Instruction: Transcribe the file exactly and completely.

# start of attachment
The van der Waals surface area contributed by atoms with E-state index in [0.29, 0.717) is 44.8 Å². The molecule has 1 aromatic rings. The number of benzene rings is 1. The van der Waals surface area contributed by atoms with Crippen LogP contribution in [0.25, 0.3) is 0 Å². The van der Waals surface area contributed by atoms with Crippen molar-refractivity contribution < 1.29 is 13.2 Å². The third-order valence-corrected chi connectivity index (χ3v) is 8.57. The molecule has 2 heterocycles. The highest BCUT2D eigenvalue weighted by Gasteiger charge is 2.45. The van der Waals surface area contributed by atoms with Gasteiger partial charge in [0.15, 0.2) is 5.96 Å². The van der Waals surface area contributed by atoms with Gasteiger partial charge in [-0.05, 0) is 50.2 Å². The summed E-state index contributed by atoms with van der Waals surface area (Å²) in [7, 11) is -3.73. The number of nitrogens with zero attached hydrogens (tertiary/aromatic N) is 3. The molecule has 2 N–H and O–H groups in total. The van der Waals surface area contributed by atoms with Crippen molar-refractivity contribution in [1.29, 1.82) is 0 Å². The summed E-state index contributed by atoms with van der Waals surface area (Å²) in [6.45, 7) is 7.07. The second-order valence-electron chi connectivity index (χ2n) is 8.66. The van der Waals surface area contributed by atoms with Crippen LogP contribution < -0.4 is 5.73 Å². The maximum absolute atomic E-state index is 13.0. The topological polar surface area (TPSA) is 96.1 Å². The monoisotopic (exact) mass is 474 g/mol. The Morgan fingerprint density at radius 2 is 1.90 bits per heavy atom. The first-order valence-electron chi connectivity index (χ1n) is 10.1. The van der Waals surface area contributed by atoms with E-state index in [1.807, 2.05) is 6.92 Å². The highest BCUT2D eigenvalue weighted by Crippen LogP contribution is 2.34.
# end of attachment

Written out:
The van der Waals surface area contributed by atoms with E-state index in [0.29, 0.717) is 44.8 Å². The molecule has 1 aromatic rings. The number of benzene rings is 1. The van der Waals surface area contributed by atoms with Crippen LogP contribution in [0.25, 0.3) is 0 Å². The van der Waals surface area contributed by atoms with Crippen molar-refractivity contribution < 1.29 is 13.2 Å². The third-order valence-corrected chi connectivity index (χ3v) is 8.57. The molecule has 2 heterocycles. The highest BCUT2D eigenvalue weighted by Gasteiger charge is 2.45. The van der Waals surface area contributed by atoms with Gasteiger partial charge in [0.15, 0.2) is 5.96 Å². The van der Waals surface area contributed by atoms with Gasteiger partial charge in [-0.05, 0) is 50.2 Å². The summed E-state index contributed by atoms with van der Waals surface area (Å²) in [7, 11) is -3.73. The number of nitrogens with zero attached hydrogens (tertiary/aromatic N) is 3. The molecule has 2 N–H and O–H groups in total. The van der Waals surface area contributed by atoms with Crippen molar-refractivity contribution in [1.29, 1.82) is 0 Å². The summed E-state index contributed by atoms with van der Waals surface area (Å²) in [6.45, 7) is 7.07. The second-order valence-electron chi connectivity index (χ2n) is 8.66. The van der Waals surface area contributed by atoms with Crippen LogP contribution < -0.4 is 5.73 Å². The maximum absolute atomic E-state index is 13.0. The topological polar surface area (TPSA) is 96.1 Å². The monoisotopic (exact) mass is 474 g/mol. The Morgan fingerprint density at radius 2 is 1.90 bits per heavy atom. The first-order valence-electron chi connectivity index (χ1n) is 10.1. The van der Waals surface area contributed by atoms with E-state index in [1.807, 2.05) is 6.92 Å². The highest BCUT2D eigenvalue weighted by Crippen LogP contribution is 2.34.